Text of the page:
“If you really want to work on food security, you have to be willing to invest in the most fragile and conflicted areas of the world,” says Edith Boekraad, Food Security Director at Cordaid, leading up to the Food First conference on 22 June. “Make sure that local farmers can re-start their business after a conflict situation, as soon as possible. This stimulates food security and has a stabilizing effect.”
Small-scale farmers, pastoralists, fishermen and local family businesses feed the world’s poorest populations and keep economies afloat. These so-called ‘smallholders’ work 80 percent of agricultural land in sub-Saharan Africa and Asia.
Conflict and famine
But in countries struck by a conflict, these farmers are under enormous pressure: crops get looted, livestock is stolen, land is snatched and local markets collapse. As food becomes more insecure and uncertain, people may be inclined to join one of the warring parties. Conflict and famine reinforce each other.
How do you break that cycle? How do you invest in food security in post-conflict and fragile states in Africa? That’s one of the key questions at the Food First Conference on June 22 in Utrecht: The Future of Farming and Food Security in Africa estimates the number of chronically undernourished people at 805 million. If you want to do something about that, you have to be willing to focus on the countries with the biggest risk of food insecurity: fragile states that deal with tensions, insecurity and lack of services. Countries like South Sudan, Eastern Congo and the Central African Republic, where farmers have nowhere to turn for credit or for training to increase their production and trading skills,” says Boekraad.
Our recent publication ‘Smallholders and Food Security in Fragile Contexts’ states the following specific recommendations to policy makers, donors, NGOs and the private sector:
- Invest in small farmers in fragile areas;
- Strengthen social cohesion;
- Support education and training, particularly for young farmers;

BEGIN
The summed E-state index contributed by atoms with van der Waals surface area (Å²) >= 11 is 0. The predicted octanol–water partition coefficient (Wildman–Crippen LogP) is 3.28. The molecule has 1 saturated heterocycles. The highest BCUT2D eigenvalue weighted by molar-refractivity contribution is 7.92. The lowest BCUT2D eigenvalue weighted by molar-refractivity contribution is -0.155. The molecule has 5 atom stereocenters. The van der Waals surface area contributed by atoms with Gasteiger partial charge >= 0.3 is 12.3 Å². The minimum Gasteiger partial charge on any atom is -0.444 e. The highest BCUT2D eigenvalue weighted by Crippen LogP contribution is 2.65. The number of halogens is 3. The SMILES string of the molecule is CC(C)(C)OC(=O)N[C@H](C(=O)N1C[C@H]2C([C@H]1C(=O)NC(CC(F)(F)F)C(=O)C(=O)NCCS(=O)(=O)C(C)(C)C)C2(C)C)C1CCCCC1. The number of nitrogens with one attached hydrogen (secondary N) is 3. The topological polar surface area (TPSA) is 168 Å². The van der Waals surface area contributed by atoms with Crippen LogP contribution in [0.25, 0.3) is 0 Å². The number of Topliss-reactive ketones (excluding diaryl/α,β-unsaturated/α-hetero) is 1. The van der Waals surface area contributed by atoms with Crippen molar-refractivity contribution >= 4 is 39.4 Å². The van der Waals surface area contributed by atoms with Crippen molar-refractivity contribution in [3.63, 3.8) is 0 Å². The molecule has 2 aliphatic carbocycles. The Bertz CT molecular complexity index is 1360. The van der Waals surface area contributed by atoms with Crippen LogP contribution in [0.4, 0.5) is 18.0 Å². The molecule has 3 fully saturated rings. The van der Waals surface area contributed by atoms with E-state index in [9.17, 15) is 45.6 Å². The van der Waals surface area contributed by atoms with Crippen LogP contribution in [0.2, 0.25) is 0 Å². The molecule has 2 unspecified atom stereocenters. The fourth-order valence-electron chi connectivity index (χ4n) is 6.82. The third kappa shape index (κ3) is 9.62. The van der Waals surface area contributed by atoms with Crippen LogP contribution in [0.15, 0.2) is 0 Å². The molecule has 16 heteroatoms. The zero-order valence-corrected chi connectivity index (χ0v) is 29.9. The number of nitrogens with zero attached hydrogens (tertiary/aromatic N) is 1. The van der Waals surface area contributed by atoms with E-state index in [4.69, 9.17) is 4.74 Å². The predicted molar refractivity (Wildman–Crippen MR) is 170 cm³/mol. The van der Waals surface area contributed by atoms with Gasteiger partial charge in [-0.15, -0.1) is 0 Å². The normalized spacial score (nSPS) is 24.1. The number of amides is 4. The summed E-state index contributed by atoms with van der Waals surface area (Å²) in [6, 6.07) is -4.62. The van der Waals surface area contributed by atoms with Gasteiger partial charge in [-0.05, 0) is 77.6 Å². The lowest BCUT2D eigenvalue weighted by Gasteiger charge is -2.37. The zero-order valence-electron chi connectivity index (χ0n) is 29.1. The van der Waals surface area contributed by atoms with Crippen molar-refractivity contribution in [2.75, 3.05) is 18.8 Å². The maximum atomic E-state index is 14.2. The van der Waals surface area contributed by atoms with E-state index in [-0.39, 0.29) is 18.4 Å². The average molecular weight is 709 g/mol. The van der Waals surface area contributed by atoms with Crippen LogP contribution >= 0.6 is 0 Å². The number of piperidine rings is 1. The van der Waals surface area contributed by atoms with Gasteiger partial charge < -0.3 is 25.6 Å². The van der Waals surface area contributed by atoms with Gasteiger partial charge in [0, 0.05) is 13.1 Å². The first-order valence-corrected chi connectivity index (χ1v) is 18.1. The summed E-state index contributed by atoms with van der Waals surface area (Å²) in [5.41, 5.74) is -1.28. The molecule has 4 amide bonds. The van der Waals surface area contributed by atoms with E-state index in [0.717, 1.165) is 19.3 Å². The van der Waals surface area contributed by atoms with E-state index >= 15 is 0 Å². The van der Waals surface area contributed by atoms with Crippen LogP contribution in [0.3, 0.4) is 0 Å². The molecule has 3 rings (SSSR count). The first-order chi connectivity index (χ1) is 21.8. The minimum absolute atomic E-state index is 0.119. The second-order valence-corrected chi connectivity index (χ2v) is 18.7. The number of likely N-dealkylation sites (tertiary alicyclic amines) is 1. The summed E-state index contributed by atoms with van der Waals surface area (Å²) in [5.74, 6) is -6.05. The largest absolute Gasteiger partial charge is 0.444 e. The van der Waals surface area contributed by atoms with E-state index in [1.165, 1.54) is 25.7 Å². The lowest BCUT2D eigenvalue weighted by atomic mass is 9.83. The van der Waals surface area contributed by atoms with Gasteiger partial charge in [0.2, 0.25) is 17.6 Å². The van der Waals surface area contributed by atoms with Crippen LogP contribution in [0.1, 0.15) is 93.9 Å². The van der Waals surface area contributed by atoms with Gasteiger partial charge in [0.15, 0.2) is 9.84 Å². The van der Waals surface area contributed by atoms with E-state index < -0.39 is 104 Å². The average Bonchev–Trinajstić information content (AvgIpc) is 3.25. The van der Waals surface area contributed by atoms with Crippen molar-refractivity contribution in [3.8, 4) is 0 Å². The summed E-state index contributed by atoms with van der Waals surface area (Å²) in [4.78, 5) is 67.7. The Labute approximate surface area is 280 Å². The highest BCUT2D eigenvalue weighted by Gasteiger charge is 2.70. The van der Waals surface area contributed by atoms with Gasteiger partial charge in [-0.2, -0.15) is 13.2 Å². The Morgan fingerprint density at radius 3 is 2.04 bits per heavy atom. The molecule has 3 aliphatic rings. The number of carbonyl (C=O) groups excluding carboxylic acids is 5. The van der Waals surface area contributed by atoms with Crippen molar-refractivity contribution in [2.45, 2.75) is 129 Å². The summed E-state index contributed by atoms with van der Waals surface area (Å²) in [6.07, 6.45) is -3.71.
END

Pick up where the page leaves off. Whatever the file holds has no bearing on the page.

- Avoid dependence on emergency aid, keep investing in the development of the more stable parts of a country in conflict and buy emergency supplies locally, as much as possible.
Examples from South Sudan and the Central African Republic
Shortly after the bloody coup in the Central African Republic, Cordaid supported farmers with seeds and agricultural tools to prevent a famine.
“These projects only work if they are ‘conflict-sensitive’,” says Boekraad. “they should take into account interests and tensions in the local conflict. Given the opportunity, we can bring farmers and entrepreneurs from populations that live in a tense situation together, and restore confidence. We do this in Wau in South Sudan and in Eastern Equatoria > Project: ‘Peace by producing food’.
Building societies or sticking on band-aids
Food security is not just about production. “South Sudanese and Central African farmers live in communities torn by suspicion and violence,” says Boekraad, “You must be willing to help build these societies, including all aspects involved. Ensure that children can return to school, women get equal opportunities, make sure the government functions properly and hospitals are running. This integrated approach requires perseverance and patience. But if you fail to do that, then you’re just sticking on band-aids and providing emergency aid, while societies do not get lifted from their misery.”
More than just business
Boekraad makes a specific request to the Dutch Minister for Foreign Trade and Development to also launch support programs for African farmers in fragile states, and not only focus on projects that generate trade profits for the Netherlands.